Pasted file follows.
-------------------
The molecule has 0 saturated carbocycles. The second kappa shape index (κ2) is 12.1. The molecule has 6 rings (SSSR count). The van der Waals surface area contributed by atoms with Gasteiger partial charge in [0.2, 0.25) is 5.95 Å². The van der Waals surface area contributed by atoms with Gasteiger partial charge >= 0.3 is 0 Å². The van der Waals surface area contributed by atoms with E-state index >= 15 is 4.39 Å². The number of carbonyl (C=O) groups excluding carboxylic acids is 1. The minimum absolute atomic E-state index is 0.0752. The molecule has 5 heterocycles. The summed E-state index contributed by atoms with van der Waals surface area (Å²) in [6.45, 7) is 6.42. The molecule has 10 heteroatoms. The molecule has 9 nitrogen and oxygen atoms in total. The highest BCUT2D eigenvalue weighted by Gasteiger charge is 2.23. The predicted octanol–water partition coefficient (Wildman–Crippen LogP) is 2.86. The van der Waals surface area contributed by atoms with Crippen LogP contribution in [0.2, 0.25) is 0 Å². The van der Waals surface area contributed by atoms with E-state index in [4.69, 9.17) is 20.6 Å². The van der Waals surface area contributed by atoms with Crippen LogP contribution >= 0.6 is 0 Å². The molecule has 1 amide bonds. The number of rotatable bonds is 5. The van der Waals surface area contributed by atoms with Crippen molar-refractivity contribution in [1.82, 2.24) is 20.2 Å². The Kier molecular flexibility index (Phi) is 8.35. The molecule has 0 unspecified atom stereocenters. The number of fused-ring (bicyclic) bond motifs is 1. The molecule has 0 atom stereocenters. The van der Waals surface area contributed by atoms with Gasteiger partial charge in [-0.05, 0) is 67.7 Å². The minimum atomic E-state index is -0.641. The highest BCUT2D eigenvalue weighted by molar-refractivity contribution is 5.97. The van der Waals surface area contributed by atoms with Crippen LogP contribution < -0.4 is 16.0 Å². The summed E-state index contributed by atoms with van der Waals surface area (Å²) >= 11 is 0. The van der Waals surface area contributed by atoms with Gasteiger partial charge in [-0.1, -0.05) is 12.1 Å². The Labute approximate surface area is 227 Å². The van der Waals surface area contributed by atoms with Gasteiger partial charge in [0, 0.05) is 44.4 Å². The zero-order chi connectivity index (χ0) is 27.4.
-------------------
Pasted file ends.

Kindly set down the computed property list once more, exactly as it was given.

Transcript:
The molecule has 0 saturated carbocycles. The second kappa shape index (κ2) is 12.1. The molecule has 6 rings (SSSR count). The van der Waals surface area contributed by atoms with Gasteiger partial charge in [0.2, 0.25) is 5.95 Å². The van der Waals surface area contributed by atoms with Gasteiger partial charge >= 0.3 is 0 Å². The van der Waals surface area contributed by atoms with E-state index >= 15 is 4.39 Å². The number of carbonyl (C=O) groups excluding carboxylic acids is 1. The minimum absolute atomic E-state index is 0.0752. The molecule has 5 heterocycles. The summed E-state index contributed by atoms with van der Waals surface area (Å²) in [6.45, 7) is 6.42. The molecule has 10 heteroatoms. The molecule has 9 nitrogen and oxygen atoms in total. The highest BCUT2D eigenvalue weighted by Gasteiger charge is 2.23. The predicted octanol–water partition coefficient (Wildman–Crippen LogP) is 2.86. The van der Waals surface area contributed by atoms with Crippen LogP contribution in [0.2, 0.25) is 0 Å². The van der Waals surface area contributed by atoms with E-state index in [4.69, 9.17) is 20.6 Å². The van der Waals surface area contributed by atoms with Crippen LogP contribution >= 0.6 is 0 Å². The molecule has 1 amide bonds. The number of rotatable bonds is 5. The van der Waals surface area contributed by atoms with Crippen molar-refractivity contribution in [1.82, 2.24) is 20.2 Å². The Kier molecular flexibility index (Phi) is 8.35. The molecule has 0 unspecified atom stereocenters. The number of fused-ring (bicyclic) bond motifs is 1. The molecule has 0 atom stereocenters. The van der Waals surface area contributed by atoms with Gasteiger partial charge in [-0.05, 0) is 67.7 Å². The minimum atomic E-state index is -0.641. The highest BCUT2D eigenvalue weighted by molar-refractivity contribution is 5.97. The van der Waals surface area contributed by atoms with Crippen LogP contribution < -0.4 is 16.0 Å². The summed E-state index contributed by atoms with van der Waals surface area (Å²) >= 11 is 0. The van der Waals surface area contributed by atoms with Gasteiger partial charge in [-0.1, -0.05) is 12.1 Å². The Labute approximate surface area is 227 Å². The van der Waals surface area contributed by atoms with Gasteiger partial charge in [0, 0.05) is 44.4 Å². The zero-order chi connectivity index (χ0) is 27.4.